Law officers across the state are taking time out this week during "National Peace Officers Memorial Week" to remember those who have died in the line of duty. Black Hawk County’s held its annual memorial service today outside the sheriff’s department headquarters in Waterloo.
Former county attorney David Correll (CORE’ell) was the keynote speaker. Correll says all of the officers who died were not given the opportunity to say good-bye to their family and friends that others often get. Correll prosecuted the case against James "T-Bone" Taylor, the man convicted of killing Waterloo policemen Wayne Rice and Michael Hoing in July of 1981.
Correll knew the two officers and reflected on their shooting deaths. "Those of you who didn’t know them, you lost the opportunity to know the trues and finest sense of professionalism that can be exhibited," Correll says. He says on the night of their deaths, they displayed the courage, decency and restraint that would do every law enforcement agency proud.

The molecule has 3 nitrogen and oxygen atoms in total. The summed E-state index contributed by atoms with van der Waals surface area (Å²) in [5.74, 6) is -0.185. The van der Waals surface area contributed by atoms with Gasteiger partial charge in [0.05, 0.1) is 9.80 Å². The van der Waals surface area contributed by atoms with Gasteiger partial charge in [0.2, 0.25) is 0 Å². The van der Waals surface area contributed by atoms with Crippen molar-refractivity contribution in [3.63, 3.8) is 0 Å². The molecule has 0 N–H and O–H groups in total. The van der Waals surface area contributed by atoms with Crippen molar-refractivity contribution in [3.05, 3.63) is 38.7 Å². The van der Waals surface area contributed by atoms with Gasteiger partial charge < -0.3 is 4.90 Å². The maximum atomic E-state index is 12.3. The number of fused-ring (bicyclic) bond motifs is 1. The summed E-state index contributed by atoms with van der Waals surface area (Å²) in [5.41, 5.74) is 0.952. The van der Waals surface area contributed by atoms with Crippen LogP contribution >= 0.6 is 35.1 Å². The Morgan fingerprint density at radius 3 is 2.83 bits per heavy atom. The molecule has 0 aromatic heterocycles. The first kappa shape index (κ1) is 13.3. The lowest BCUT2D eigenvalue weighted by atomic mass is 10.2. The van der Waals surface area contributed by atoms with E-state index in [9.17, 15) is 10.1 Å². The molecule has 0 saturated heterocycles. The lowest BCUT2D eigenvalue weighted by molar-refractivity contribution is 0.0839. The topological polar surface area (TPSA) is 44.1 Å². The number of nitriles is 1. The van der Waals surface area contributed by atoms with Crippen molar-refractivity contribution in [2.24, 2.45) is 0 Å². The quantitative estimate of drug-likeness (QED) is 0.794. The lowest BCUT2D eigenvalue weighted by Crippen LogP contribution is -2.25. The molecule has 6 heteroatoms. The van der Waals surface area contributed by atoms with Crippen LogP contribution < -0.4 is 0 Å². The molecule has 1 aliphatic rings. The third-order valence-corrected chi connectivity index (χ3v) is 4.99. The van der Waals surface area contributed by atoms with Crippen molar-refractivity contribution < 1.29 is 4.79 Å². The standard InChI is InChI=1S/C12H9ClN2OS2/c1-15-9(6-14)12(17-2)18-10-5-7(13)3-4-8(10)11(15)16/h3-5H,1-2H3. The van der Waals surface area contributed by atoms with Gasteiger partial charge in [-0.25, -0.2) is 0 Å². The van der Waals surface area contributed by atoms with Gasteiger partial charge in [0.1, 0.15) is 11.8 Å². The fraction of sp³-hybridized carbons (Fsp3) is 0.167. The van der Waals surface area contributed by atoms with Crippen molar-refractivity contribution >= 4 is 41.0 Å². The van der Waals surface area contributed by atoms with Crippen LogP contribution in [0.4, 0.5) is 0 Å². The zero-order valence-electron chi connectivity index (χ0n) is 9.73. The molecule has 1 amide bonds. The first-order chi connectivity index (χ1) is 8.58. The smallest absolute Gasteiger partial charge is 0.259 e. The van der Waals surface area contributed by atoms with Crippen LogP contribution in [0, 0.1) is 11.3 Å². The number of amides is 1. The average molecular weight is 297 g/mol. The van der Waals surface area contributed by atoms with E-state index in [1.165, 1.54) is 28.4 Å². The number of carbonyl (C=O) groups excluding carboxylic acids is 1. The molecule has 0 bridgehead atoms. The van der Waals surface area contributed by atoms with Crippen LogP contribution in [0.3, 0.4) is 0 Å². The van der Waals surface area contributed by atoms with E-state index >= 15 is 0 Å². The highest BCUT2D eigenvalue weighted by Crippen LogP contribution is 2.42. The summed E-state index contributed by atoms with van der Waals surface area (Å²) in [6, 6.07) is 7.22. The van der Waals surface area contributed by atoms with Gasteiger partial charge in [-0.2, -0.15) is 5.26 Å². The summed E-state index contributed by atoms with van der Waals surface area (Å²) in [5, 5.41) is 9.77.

Taylor was captured after a week-long manhunt, but the search cost the county another officer. Just two days after the deaths of Rice and Hoing, sheriff’s deputy William Mulligan died in a traffic accident while responding to a possible sighting of Taylor.
Correll says those three deaths in 1981 prove how dangerous law enforcement can be. Correll says, "This is not the kind of profession where there are snow days, where there are days where you don’t go to work." He says the officers knew the risks inherent in doing the job, and performed it with great honor. Correll says the 11 officers killed in Black Hawk County all devoted their lives to serving the public.